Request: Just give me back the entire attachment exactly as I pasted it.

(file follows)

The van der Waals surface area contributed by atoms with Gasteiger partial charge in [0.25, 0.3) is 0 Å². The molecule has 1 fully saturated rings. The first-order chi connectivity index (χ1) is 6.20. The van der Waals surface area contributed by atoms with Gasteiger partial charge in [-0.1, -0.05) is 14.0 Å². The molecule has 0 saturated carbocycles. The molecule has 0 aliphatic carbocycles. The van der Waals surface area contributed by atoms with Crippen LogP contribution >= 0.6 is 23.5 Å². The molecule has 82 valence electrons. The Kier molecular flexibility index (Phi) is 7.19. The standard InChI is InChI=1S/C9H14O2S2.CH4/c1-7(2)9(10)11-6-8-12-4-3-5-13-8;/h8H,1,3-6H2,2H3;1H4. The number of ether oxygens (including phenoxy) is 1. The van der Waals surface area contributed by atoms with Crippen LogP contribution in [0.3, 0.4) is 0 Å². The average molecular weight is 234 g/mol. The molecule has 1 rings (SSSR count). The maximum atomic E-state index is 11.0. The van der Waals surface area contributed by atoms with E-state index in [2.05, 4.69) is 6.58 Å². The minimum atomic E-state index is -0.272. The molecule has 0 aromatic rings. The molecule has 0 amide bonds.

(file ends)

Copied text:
The van der Waals surface area contributed by atoms with Gasteiger partial charge in [0.25, 0.3) is 0 Å². The molecule has 1 fully saturated rings. The first-order chi connectivity index (χ1) is 6.20. The van der Waals surface area contributed by atoms with Gasteiger partial charge in [-0.1, -0.05) is 14.0 Å². The molecule has 0 saturated carbocycles. The molecule has 0 aliphatic carbocycles. The van der Waals surface area contributed by atoms with Crippen LogP contribution >= 0.6 is 23.5 Å². The molecule has 82 valence electrons. The Kier molecular flexibility index (Phi) is 7.19. The standard InChI is InChI=1S/C9H14O2S2.CH4/c1-7(2)9(10)11-6-8-12-4-3-5-13-8;/h8H,1,3-6H2,2H3;1H4. The number of ether oxygens (including phenoxy) is 1. The van der Waals surface area contributed by atoms with Crippen LogP contribution in [0.3, 0.4) is 0 Å². The average molecular weight is 234 g/mol. The molecule has 1 rings (SSSR count). The maximum atomic E-state index is 11.0. The van der Waals surface area contributed by atoms with E-state index in [2.05, 4.69) is 6.58 Å². The minimum atomic E-state index is -0.272. The molecule has 0 aromatic rings. The molecule has 0 amide bonds.